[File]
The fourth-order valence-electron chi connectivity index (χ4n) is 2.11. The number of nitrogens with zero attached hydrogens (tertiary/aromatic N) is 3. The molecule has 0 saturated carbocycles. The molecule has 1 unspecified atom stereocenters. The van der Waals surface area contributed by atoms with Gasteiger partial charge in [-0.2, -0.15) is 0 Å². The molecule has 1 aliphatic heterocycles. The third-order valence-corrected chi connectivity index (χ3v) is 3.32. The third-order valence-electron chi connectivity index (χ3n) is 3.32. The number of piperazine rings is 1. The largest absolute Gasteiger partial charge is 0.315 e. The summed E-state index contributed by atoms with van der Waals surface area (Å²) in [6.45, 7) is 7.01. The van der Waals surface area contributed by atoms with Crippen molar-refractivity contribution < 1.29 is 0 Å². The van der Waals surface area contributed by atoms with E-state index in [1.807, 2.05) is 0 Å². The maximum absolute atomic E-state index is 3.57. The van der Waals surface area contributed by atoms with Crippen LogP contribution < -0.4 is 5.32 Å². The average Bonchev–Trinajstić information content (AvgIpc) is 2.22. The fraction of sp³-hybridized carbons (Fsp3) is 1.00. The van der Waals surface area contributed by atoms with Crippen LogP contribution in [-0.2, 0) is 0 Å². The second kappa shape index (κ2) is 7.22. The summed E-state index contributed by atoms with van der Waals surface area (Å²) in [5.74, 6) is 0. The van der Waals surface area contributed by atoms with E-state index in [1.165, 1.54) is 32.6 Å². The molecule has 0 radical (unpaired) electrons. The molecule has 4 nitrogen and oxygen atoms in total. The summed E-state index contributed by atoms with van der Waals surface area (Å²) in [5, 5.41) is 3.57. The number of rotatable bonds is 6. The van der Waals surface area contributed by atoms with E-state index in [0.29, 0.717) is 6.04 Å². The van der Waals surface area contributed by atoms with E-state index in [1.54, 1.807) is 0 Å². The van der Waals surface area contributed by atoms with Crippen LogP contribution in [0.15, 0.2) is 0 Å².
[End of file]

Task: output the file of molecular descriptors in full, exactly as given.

The fourth-order valence-electron chi connectivity index (χ4n) is 2.11. The number of nitrogens with zero attached hydrogens (tertiary/aromatic N) is 3. The molecule has 0 saturated carbocycles. The molecule has 1 unspecified atom stereocenters. The van der Waals surface area contributed by atoms with Gasteiger partial charge in [-0.2, -0.15) is 0 Å². The molecule has 1 aliphatic heterocycles. The third-order valence-corrected chi connectivity index (χ3v) is 3.32. The third-order valence-electron chi connectivity index (χ3n) is 3.32. The number of piperazine rings is 1. The largest absolute Gasteiger partial charge is 0.315 e. The summed E-state index contributed by atoms with van der Waals surface area (Å²) in [6.45, 7) is 7.01. The van der Waals surface area contributed by atoms with Crippen molar-refractivity contribution < 1.29 is 0 Å². The van der Waals surface area contributed by atoms with E-state index in [1.807, 2.05) is 0 Å². The maximum absolute atomic E-state index is 3.57. The van der Waals surface area contributed by atoms with Crippen LogP contribution < -0.4 is 5.32 Å². The average Bonchev–Trinajstić information content (AvgIpc) is 2.22. The fraction of sp³-hybridized carbons (Fsp3) is 1.00. The van der Waals surface area contributed by atoms with Crippen LogP contribution in [-0.2, 0) is 0 Å². The second kappa shape index (κ2) is 7.22. The summed E-state index contributed by atoms with van der Waals surface area (Å²) in [5.74, 6) is 0. The van der Waals surface area contributed by atoms with E-state index in [1.165, 1.54) is 32.6 Å². The molecule has 0 radical (unpaired) electrons. The molecule has 4 nitrogen and oxygen atoms in total. The summed E-state index contributed by atoms with van der Waals surface area (Å²) in [5, 5.41) is 3.57. The number of rotatable bonds is 6. The van der Waals surface area contributed by atoms with E-state index in [0.29, 0.717) is 6.04 Å². The van der Waals surface area contributed by atoms with E-state index in [1.54, 1.807) is 0 Å². The van der Waals surface area contributed by atoms with Crippen LogP contribution in [0.15, 0.2) is 0 Å².